a. Starting March 15, 2014, SysDev will begin accepting EV certificates issued by either DigiCert or VeriSign for new submissions and renewals.
b. Existing submitters have until August 15, 2014, to move from existing non–EV code signing certificates to EV code signing certificates. This extension is provided to facilitate frictionless migration.
a. If your submission loads a GRUB or other loaders, it must be SecureBoot enlightened.
For example, the latest GRUB 2 with SecureBoot patches.
b. Developers might assume that secure boot security requirements have been satisfied when their initial boot is complete. However, if a secure boot system permits launch of another operating system instance after execution of unauthenticated code, the security guarantee of secure boot is compromised. If this vulnerability is exploited, the submission might be revoked.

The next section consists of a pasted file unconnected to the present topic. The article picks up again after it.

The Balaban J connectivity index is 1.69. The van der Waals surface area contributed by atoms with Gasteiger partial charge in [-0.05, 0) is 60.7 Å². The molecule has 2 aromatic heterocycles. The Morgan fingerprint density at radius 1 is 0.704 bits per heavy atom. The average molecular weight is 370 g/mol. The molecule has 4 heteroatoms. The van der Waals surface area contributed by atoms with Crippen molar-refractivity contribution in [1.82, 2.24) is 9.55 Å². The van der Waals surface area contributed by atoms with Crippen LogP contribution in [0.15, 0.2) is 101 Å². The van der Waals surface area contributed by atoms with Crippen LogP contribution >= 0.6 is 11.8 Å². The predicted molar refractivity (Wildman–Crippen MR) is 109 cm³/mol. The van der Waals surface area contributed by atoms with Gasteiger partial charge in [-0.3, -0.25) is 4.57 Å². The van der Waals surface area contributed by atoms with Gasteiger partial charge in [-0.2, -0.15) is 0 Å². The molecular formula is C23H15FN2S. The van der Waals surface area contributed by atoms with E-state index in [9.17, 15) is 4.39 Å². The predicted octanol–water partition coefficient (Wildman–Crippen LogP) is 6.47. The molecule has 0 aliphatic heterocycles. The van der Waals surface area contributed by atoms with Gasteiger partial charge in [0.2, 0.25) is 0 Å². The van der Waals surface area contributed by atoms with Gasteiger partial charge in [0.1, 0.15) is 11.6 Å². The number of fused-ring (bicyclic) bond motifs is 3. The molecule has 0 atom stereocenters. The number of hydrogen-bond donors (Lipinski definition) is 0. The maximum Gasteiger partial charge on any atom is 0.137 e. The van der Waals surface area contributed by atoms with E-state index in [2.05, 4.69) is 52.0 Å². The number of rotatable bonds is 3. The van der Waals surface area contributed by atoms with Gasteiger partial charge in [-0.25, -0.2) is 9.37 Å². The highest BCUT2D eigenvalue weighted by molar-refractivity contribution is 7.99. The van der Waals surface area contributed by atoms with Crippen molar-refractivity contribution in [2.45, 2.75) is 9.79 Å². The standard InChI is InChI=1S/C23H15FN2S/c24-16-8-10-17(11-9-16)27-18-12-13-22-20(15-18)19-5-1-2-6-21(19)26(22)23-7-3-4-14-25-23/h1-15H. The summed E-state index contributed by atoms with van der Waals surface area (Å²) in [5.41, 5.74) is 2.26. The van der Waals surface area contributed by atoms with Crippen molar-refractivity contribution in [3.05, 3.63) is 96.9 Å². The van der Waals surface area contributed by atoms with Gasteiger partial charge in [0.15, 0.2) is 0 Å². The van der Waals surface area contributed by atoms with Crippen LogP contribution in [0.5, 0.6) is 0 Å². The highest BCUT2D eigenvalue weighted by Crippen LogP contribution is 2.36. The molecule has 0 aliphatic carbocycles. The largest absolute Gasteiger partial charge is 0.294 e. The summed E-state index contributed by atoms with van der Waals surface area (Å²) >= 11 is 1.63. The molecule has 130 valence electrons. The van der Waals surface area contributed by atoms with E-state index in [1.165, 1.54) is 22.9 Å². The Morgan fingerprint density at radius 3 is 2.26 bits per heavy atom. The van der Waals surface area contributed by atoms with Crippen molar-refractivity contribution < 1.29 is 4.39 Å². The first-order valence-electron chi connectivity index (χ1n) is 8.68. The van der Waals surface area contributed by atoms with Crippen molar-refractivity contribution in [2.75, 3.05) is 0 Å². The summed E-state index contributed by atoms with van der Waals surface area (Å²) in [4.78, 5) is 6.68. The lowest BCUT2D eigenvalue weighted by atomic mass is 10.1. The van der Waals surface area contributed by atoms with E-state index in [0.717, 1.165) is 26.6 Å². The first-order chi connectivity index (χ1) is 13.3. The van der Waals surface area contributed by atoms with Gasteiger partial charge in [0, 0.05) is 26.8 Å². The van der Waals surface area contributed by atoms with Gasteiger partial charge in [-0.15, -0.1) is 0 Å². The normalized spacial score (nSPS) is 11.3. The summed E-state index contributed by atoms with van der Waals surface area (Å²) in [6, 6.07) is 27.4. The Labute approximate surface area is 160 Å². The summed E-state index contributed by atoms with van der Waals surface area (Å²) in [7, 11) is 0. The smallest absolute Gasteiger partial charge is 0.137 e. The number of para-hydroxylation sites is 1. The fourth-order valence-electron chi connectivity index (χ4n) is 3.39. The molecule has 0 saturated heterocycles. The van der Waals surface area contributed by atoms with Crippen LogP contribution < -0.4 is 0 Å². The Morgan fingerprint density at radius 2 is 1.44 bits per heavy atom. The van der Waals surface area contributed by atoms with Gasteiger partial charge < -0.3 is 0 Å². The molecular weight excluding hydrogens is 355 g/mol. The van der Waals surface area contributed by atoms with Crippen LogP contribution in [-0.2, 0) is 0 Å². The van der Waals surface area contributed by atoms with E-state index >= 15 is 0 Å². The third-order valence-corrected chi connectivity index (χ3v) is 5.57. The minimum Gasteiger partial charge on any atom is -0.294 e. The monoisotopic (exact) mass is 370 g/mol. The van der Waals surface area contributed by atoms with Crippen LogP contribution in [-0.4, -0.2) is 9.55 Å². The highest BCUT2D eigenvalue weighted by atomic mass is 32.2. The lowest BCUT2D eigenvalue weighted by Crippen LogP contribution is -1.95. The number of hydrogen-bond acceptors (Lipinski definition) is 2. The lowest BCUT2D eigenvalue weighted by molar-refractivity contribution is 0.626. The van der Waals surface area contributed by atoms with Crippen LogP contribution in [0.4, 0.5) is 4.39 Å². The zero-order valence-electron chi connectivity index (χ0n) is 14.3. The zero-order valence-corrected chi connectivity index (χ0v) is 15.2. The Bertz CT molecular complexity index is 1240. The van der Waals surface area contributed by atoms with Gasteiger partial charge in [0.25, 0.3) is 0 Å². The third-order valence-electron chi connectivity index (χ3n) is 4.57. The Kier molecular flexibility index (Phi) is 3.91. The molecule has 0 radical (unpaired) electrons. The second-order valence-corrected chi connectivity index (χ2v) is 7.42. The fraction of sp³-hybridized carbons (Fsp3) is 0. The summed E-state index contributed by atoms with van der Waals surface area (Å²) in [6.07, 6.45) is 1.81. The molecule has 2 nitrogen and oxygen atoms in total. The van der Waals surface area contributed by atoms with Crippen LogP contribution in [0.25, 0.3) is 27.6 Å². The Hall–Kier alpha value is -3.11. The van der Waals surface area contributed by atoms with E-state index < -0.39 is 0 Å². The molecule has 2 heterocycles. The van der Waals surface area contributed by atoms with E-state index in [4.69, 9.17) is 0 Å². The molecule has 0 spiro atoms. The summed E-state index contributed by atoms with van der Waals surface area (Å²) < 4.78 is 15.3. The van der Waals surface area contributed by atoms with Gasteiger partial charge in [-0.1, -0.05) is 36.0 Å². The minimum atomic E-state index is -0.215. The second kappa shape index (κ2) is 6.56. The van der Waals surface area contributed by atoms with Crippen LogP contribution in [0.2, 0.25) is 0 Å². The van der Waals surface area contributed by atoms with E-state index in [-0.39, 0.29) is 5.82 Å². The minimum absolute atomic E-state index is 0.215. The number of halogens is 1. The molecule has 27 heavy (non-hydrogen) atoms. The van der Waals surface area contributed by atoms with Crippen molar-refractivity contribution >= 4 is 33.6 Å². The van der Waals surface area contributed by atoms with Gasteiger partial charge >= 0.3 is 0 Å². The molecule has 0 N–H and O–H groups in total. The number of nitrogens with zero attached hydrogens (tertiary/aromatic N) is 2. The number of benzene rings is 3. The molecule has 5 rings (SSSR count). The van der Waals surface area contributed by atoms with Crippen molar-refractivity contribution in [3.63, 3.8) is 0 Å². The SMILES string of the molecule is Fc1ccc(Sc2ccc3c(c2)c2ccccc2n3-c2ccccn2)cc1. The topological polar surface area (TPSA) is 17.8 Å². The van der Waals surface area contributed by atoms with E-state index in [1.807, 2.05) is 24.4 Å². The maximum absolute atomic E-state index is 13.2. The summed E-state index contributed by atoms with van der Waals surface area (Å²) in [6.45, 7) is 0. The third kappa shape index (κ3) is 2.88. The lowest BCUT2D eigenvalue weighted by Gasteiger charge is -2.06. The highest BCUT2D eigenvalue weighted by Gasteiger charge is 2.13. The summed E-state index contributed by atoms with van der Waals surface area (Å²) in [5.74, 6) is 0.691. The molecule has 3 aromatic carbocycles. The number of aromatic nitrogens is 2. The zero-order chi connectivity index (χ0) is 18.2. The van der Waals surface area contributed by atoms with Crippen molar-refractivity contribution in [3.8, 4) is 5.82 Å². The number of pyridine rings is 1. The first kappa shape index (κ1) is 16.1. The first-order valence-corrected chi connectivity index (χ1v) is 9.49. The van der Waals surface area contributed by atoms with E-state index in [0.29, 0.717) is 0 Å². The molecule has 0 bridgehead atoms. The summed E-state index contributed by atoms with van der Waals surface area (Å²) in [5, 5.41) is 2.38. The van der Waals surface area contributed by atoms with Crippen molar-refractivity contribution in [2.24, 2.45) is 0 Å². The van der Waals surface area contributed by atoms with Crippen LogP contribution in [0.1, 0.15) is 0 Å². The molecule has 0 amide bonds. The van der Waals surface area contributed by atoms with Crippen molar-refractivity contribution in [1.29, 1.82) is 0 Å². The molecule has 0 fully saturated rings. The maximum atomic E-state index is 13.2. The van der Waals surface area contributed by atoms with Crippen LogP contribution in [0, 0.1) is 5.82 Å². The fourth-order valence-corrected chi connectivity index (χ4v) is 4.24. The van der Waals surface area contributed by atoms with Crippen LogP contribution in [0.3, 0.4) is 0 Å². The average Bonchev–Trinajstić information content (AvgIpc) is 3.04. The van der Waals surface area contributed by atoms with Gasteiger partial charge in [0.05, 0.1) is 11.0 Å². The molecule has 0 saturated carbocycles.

a. Code signing keys must be backed up, stored, and recovered only by personnel in trusted roles, using at least dual-factor authorization in a physically secured environment.
- The private key must be protected with a hardware cryptography module. This includes but is not limited to HSMs, smart cards, smart card–like USB tokens, and TPMs.
- The operating environment must achieve a level of security at least equal to FIPS 140-2 Level 2.
If embedded certificates are EV certificates, you meet all of the above requirements. We recommend that you use an EV certificate because this will speed up UEFI CA signing turnaround.
b. Submitter must design and implement a strong revocation mechanism for everything the shim loads, directly and subsequently.
c. If you lose keys or abuse the use of a key, or if a key is leaked, any submission relying on that key will be revoked.
d. Some shims are known to present weaknesses into the SecureBoot system. For a faster signing turnaround, we recommend that you use source code of 0.8 or higher from shim - GitHub branch .
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